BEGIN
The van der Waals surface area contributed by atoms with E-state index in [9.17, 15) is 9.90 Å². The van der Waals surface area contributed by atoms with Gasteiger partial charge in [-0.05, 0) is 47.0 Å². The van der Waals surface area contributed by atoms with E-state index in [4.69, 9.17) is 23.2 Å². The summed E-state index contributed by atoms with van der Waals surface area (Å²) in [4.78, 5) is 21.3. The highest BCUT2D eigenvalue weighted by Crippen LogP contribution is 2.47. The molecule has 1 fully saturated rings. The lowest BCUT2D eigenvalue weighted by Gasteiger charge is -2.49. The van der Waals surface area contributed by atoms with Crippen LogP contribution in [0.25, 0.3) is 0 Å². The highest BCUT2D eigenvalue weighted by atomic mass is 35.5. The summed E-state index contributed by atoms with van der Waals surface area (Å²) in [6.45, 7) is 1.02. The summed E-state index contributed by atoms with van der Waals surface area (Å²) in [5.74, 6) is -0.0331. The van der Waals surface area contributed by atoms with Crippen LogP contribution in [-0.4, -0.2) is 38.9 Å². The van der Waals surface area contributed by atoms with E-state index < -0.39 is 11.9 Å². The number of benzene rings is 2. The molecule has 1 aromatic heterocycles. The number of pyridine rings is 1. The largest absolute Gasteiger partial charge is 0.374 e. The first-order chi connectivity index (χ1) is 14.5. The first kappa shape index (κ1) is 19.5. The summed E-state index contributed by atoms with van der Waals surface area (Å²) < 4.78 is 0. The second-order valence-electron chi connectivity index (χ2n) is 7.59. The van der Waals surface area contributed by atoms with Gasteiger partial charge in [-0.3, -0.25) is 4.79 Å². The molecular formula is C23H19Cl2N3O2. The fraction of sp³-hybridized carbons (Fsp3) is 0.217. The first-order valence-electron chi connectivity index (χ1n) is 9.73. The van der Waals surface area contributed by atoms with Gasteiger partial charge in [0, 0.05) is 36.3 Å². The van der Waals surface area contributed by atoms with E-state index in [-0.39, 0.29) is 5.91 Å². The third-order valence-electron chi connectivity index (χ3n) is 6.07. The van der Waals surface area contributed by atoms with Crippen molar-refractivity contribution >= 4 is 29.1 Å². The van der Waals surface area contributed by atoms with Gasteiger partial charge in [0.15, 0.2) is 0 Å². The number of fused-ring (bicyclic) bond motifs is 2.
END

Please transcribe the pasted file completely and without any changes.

The van der Waals surface area contributed by atoms with E-state index in [9.17, 15) is 9.90 Å². The van der Waals surface area contributed by atoms with Gasteiger partial charge in [-0.05, 0) is 47.0 Å². The van der Waals surface area contributed by atoms with E-state index in [4.69, 9.17) is 23.2 Å². The summed E-state index contributed by atoms with van der Waals surface area (Å²) in [4.78, 5) is 21.3. The highest BCUT2D eigenvalue weighted by Crippen LogP contribution is 2.47. The molecule has 1 fully saturated rings. The lowest BCUT2D eigenvalue weighted by Gasteiger charge is -2.49. The van der Waals surface area contributed by atoms with Crippen LogP contribution in [0.25, 0.3) is 0 Å². The highest BCUT2D eigenvalue weighted by atomic mass is 35.5. The summed E-state index contributed by atoms with van der Waals surface area (Å²) in [6.45, 7) is 1.02. The summed E-state index contributed by atoms with van der Waals surface area (Å²) in [5.74, 6) is -0.0331. The van der Waals surface area contributed by atoms with Crippen LogP contribution in [-0.4, -0.2) is 38.9 Å². The van der Waals surface area contributed by atoms with E-state index < -0.39 is 11.9 Å². The number of benzene rings is 2. The molecule has 1 aromatic heterocycles. The number of pyridine rings is 1. The largest absolute Gasteiger partial charge is 0.374 e. The first-order chi connectivity index (χ1) is 14.5. The first kappa shape index (κ1) is 19.5. The summed E-state index contributed by atoms with van der Waals surface area (Å²) < 4.78 is 0. The second-order valence-electron chi connectivity index (χ2n) is 7.59. The van der Waals surface area contributed by atoms with Gasteiger partial charge in [-0.3, -0.25) is 4.79 Å². The molecular formula is C23H19Cl2N3O2. The fraction of sp³-hybridized carbons (Fsp3) is 0.217. The first-order valence-electron chi connectivity index (χ1n) is 9.73. The van der Waals surface area contributed by atoms with Gasteiger partial charge in [0, 0.05) is 36.3 Å². The van der Waals surface area contributed by atoms with E-state index in [-0.39, 0.29) is 5.91 Å². The third-order valence-electron chi connectivity index (χ3n) is 6.07. The van der Waals surface area contributed by atoms with Crippen molar-refractivity contribution >= 4 is 29.1 Å². The van der Waals surface area contributed by atoms with Gasteiger partial charge in [0.15, 0.2) is 0 Å². The number of fused-ring (bicyclic) bond motifs is 2.